“Building a Climate-Resilient Asheville,” debuted during a June 19 meeting of the city’s Sustainability Advisory Committee on Energy and the Environment at The Collider, focuses on practical steps individuals can take to reduce their vulnerability to extreme weather.
In the Center for Cultural Preservation’s latest documentary, Guardians of Our Troubled Waters: River Heroes of the South, filmmaker David Weintraub investigates the history of figures such as French Broad crusader Wilma Dykeman and the roles they played in fostering environmental change.
In The Whole Okra: A Seed to Stem Celebration, the author defends a vegetable that’s long been maligned by millions.
The Collider announced that Claire Callen, owner of the Wells Fargo Building, will join the nonprofit’s board as president and assume all responsibility for daily operation of the organization.
Produced with a focus on sustainable farming practices and low-intervention fermentation, natural wines are increasingly finding their way onto local wine lists and retail shelves.
According to the Green Burial Council, burials in the United States annually put 4.3 million gallons of embalming fluids, 20 million feet of wood, 1.6 million tons of reinforced concrete, 17,000 tons of copper and bronze and 64,500 tons of steel into the ground. Local green burial sites offer an alternative with less environmental impact.
Along with more than 150 traditional workshops and seminars, six keynote speakers and hundreds of exhibitors, this year’s fair now features hands-on and extended workshops that dig deeper into an array of topics selected by the magazine’s editorial team.
Local fermentation expert Meredith Leigh will present a workshop on preserving food with the koji mold at the Mother Earth News Fair.
On Friday, April 26, Goodwill hosts its fifth annual Color Me Goodwill upcycled fashion show at The Orange Peel. The following evening, Saturday, April 27, Asheville GreenWorks kicks off its second Environmental Awards and Trashion Show at the DoubleTree by Hilton Asheville-Biltmore.
Gardeners can shop for conifers, annuals, perennials, herbs and much more, and local farmer Annie Louise Perkinson will offer a talk about growing a cut-flower garden.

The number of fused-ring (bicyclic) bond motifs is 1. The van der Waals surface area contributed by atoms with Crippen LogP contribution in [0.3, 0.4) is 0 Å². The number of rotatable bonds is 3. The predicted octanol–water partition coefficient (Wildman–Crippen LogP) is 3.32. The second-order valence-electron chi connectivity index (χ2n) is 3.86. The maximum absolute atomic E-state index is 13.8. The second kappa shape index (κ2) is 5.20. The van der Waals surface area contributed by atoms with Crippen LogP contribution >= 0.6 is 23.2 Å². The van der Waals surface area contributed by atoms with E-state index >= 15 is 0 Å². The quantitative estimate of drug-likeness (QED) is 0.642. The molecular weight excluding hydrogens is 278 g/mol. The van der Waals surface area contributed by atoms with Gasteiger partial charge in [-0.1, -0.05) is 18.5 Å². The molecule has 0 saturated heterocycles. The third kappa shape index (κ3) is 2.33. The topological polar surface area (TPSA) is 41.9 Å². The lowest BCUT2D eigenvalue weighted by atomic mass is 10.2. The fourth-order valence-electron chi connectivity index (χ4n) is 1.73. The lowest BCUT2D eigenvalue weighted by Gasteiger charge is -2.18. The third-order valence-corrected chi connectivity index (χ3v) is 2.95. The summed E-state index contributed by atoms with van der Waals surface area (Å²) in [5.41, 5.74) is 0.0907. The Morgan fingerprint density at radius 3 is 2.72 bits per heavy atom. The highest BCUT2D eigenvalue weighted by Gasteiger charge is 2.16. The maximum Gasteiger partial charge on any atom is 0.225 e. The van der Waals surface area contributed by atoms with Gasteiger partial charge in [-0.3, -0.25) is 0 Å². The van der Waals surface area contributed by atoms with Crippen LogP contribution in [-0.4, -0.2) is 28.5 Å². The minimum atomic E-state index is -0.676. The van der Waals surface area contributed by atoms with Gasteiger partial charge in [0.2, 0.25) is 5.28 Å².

“Culture is the closest to my heart,” says Fleming, who plays steel guitar, of activities at the second biennial Get Off the Grid Fest . “The best way to build the culture of a community is through music and dance, and we have an incredibly strong line-up. It’s an empowering and joyful event.”
Eric Bradford, director of operations at local environmental nonprofit Asheville GreenWorks, calls China’s restriction of its recyclables market a wake-up call for domestic recyclers. “We were basically paying China to be our landfill for these ‘recyclables,’ and we felt good about it,” he says.
Free programs from the Buncombe County Master Gardeners offer guidance in sustainable growing practices.
A few summers ago, Laszlo told his parents, Thomas Stern and Laura Gazzano, that he wanted to set up a stand to sell cucumbers in their driveway. Now 8 years old, Lazlo and his two younger sisters, Mina and Csilla, play a central role in the family business, an online seed store that launched on Thanksgiving 2017.
Beekeepers in the United States experienced an estimated 40 percent loss in their colonies between April 2017 and April 2018, and last year, North Carolina’s honeybee population experienced a 50 percent loss, no doubt impacting the state’s $84 billion agriculture industry.
“With charged biochar, you’re building a better biome for the plant, permanently changing soil’s ability to hold nutrients, water and beneficial biology,” Nilsson says. “You can buy a carbon-sequestering tomato that was organically grown and also contributed to building the biome — it’s a path out of climate change.”
Before Long cofounded Growing Wild in 2016, she taught in a conventional preschool. “I thought the kids were miserable, and it showed in their performance and behavior,” she recalls. “I started taking them outside for longer and longer periods of time, doing lessons with natural materials, and everyone did better.”
“We need to have as much say as possible over the decisions that affect our lives, the money that informs our projects, the food that we eat and every system we touch,” writes Lee Warren, executive director of the Organic Growers School. “Relocalizing means taking back our power in every possible way.”
Mihalas received the Distinguished Service Award for Youth Education from Trout Unlimited last year for her work in creating a new generation of conservation-minded youth. She challenges young people to share photos of fishing or having outdoors fun with friends on Instagram to bridge the gap between nature and social media.
Started in 2011, the Green River Spring Cleaning has grown every year, with ever more participants paddling in to cover the Lower Green and the Upper Green. “Our goal is to work the entire Green River, from Lake Summit to Lake Adger, about 30 miles,” Benedict says. “That’s a lot, but I believe we can do it.”
Last year saw Duffer lead Asheville High School against 765 other teams from across the globe in the Drawdown EcoChallenge. The students achieved victory over the Taiwan Sugar Corporation in a leapfrogging race to make the most impact, earning most of their points through their time spent studying solutions to reverse climate change.